Paul Poast's Critical Reads

April 24th, 2018

Paul Poast is an assistant professor in the Department of Political Science at the University of Chicago, where he is also a research affiliate of the Pearson Institute for the Study of Global Conflicts and a member of the Center for International Social Science Research advisory board. He studies international relations, with a focus on international security. He is the author of two books, The Economics of War (McGraw Hill-Irwin, 2006), which was translated into French, Japanese, and Chinese, and Organizing Democracy (University of Chicago Press, 2018), which is published in the Chicago Series on International and Domestic Institutions. He has authored or co-authored academic papers in journals such as International Organization, World Politics, Political analysis, the American Journal of Political Science, and the Journal of Conflict Resolution. His research has been funded by the National Science Foundation and featured in various news outlets, including The New York Times, Bloomberg, Washington Post, and CSPAN. Paul will discuss Organizing Democracy on Tuesday, 5/1, 6.30pm at the Co-op.


The Prize, by Daniel Yergin

The Wages of Destruction, by Adam Tooze

Paris 1919, by Margaret MacMillan

The Struggle for Mastery in Europe, by A.J.P. Taylor

A World on Fire, by Amanda Foreman


About Organizing Democracy: In the past twenty-five years, a number of countries have made the transition to democracy. The support of international organizations is essential to success on this difficult path. Yet, despite extensive research into the relationship between democratic transitions and membership in international organizations, the mechanisms underlying the relationship remain unclear.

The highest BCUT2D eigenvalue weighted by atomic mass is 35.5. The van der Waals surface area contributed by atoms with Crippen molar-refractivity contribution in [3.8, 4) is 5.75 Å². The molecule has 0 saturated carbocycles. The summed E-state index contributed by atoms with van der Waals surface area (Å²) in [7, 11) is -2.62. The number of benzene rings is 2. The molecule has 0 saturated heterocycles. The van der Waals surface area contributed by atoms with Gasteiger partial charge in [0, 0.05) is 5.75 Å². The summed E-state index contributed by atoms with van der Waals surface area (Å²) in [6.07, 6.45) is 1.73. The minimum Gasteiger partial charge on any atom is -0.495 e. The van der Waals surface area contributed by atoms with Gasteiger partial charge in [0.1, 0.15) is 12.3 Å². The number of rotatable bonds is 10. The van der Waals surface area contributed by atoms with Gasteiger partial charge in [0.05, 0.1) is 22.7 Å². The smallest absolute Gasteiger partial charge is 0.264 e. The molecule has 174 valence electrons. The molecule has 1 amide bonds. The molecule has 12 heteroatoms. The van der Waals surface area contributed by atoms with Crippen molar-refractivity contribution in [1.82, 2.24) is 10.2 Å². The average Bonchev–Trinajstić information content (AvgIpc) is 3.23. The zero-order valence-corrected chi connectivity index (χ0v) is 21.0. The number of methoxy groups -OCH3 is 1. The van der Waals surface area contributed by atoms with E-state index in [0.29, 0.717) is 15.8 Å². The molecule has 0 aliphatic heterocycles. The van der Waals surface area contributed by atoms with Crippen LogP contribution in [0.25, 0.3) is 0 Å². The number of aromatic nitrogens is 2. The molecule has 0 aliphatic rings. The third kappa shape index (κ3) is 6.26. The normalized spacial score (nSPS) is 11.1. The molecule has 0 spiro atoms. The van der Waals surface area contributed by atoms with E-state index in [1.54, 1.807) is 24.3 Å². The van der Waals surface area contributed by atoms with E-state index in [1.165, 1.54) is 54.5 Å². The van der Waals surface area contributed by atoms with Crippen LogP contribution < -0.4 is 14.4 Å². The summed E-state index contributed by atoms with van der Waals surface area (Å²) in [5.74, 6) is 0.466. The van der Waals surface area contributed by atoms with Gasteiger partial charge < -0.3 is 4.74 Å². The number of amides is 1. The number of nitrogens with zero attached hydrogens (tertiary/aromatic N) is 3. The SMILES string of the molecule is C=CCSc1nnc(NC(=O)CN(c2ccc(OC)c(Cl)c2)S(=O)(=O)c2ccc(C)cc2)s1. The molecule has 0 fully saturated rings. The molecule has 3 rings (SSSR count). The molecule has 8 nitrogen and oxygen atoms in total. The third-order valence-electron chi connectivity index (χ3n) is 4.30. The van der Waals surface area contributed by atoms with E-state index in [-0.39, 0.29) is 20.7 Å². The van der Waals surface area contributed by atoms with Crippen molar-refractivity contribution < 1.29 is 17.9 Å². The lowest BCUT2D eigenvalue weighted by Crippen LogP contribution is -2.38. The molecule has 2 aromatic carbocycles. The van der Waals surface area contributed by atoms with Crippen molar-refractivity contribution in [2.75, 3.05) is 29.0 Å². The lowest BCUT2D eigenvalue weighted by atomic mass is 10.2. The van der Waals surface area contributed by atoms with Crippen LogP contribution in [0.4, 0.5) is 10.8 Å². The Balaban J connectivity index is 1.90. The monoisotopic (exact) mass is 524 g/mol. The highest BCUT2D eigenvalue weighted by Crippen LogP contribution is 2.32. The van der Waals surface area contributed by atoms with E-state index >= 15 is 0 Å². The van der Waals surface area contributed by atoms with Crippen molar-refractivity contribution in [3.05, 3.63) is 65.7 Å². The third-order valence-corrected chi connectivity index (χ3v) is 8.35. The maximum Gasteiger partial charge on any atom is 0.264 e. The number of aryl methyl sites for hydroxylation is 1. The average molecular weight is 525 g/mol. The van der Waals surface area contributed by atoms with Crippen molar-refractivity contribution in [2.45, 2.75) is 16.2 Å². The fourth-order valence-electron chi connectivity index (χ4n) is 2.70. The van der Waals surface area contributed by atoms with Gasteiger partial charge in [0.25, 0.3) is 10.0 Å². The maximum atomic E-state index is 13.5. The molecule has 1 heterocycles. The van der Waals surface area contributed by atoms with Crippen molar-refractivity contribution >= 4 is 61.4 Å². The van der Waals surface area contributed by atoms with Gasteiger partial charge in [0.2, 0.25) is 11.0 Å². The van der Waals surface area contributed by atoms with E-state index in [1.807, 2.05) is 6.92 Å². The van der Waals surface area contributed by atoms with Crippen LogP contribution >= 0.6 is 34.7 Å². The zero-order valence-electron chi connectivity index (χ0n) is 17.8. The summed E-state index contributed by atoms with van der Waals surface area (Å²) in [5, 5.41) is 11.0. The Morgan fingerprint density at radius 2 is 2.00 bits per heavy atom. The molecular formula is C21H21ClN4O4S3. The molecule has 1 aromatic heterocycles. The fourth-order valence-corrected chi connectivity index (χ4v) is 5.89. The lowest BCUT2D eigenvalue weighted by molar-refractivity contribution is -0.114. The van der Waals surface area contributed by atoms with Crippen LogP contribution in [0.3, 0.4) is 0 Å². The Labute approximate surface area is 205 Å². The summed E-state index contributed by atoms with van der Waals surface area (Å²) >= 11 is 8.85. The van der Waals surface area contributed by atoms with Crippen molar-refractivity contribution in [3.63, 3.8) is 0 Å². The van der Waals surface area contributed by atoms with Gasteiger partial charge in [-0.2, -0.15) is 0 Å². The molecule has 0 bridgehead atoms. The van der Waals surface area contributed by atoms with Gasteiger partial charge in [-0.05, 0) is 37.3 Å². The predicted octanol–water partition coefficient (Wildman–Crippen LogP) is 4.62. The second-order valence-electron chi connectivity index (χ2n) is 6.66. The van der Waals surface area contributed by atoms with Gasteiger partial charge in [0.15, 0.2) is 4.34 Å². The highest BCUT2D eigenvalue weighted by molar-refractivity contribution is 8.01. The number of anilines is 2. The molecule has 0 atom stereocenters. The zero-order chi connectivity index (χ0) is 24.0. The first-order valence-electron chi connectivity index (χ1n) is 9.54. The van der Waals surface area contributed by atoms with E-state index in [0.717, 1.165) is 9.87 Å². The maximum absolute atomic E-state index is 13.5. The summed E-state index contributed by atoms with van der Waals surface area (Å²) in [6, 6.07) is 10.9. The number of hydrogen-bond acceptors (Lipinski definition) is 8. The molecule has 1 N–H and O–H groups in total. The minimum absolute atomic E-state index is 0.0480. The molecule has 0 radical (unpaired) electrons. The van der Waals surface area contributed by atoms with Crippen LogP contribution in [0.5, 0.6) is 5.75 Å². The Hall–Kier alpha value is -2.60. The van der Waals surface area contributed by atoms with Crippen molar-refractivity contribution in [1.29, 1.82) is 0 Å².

With Organizing Democracy, Paul Poast and Johannes Urpelainen argue that leaders of transitional democracies often have to draw on the support of international organizations to provide the public goods and expertise needed to consolidate democratic rule. Looking at the Baltic states' accession to NATO, Poast and Urpelainen provide a compelling and statistically rigorous account of the sorts of support transitional democracies draw from international institutions. They also show that, in many cases, the leaders of new democracies must actually create new international organizations to better serve their needs, since they may not qualify for help from existing ones.